An hour and a half passed then Leigh emerged in her gear and sat next to Noah. They said nothing for a few minutes until Leigh took the helm.
“Hang on,” Noah shouted, leaning close for her to hear over the roar of breaking waves shriek of wind. “This wind will pick you up and make you fly.”
“There’s hot chocolate on the stove. Get some rest.”
They traded thumbs up and Noah disappeared thorough the companion way hatch.
He stood by the ladder for a moment making the transition fro the outside cacophony to the warmth and relative quiet of the cabin.
Thomas eyed him from his bunk. “Sounds like a bitch of a storm out there.”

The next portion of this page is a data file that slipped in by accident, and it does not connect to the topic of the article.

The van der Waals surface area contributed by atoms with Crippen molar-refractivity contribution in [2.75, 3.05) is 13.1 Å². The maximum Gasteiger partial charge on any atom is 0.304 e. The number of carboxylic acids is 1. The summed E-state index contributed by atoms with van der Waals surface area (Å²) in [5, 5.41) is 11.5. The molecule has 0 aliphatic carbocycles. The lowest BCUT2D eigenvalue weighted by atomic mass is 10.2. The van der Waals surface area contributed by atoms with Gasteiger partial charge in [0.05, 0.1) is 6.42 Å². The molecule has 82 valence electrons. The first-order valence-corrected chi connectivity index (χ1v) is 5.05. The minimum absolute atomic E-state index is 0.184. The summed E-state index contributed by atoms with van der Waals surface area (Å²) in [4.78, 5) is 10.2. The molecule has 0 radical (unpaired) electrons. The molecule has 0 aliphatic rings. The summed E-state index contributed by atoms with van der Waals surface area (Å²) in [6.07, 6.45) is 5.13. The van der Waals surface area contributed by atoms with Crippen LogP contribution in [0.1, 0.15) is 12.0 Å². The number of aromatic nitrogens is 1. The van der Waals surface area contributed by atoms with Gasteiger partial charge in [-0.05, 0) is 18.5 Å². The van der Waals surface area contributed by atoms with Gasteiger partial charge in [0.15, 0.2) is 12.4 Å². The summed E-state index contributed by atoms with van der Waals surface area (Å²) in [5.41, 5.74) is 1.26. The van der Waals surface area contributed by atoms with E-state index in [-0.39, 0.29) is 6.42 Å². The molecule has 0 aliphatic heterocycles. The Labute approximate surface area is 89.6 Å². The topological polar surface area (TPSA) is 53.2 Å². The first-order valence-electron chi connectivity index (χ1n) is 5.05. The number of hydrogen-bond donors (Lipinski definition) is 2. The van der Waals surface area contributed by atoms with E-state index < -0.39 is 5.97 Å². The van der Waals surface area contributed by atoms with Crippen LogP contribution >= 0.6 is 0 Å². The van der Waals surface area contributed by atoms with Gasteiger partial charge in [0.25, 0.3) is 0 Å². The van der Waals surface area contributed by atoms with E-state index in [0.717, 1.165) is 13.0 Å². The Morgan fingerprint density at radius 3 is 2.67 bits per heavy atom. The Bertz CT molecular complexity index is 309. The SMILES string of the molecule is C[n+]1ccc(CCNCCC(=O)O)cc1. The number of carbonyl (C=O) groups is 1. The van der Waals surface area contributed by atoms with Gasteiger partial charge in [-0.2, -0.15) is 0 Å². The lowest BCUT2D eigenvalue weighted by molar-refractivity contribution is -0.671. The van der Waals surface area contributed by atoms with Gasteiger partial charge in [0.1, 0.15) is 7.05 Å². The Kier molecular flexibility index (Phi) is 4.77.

“That’s because it is.”
“No extra big waves?”
Noah tensed, jerked his head back as he flashed back to the rogue wave that almost killed them all.
“Sorry. You probably can’t unsee that thing.”
“No. I see it all the time.” He gripped Thomas’s shoulder and went for hot chocolate.
Once he lay down he could let his mind wander. That was not a good idea. Every time a wave lifted the stern he couldn’t help but hold his breath until the wave passed under and Windhaven slid down the backside and he knew that wave was not the ‘Big” one. He then had a few moments to breathe and let his heart calm down before the next and next and next wave. Eventually pure exhaustion took him into a fitful sleep.
Thanks for reading Windhaven 25. Comments and suggestions are always welcome. firstname.lastname@example.org
To check out another sailing tale, Girl at Sea, Click HERE.
My other books can be seen to the right or HERE.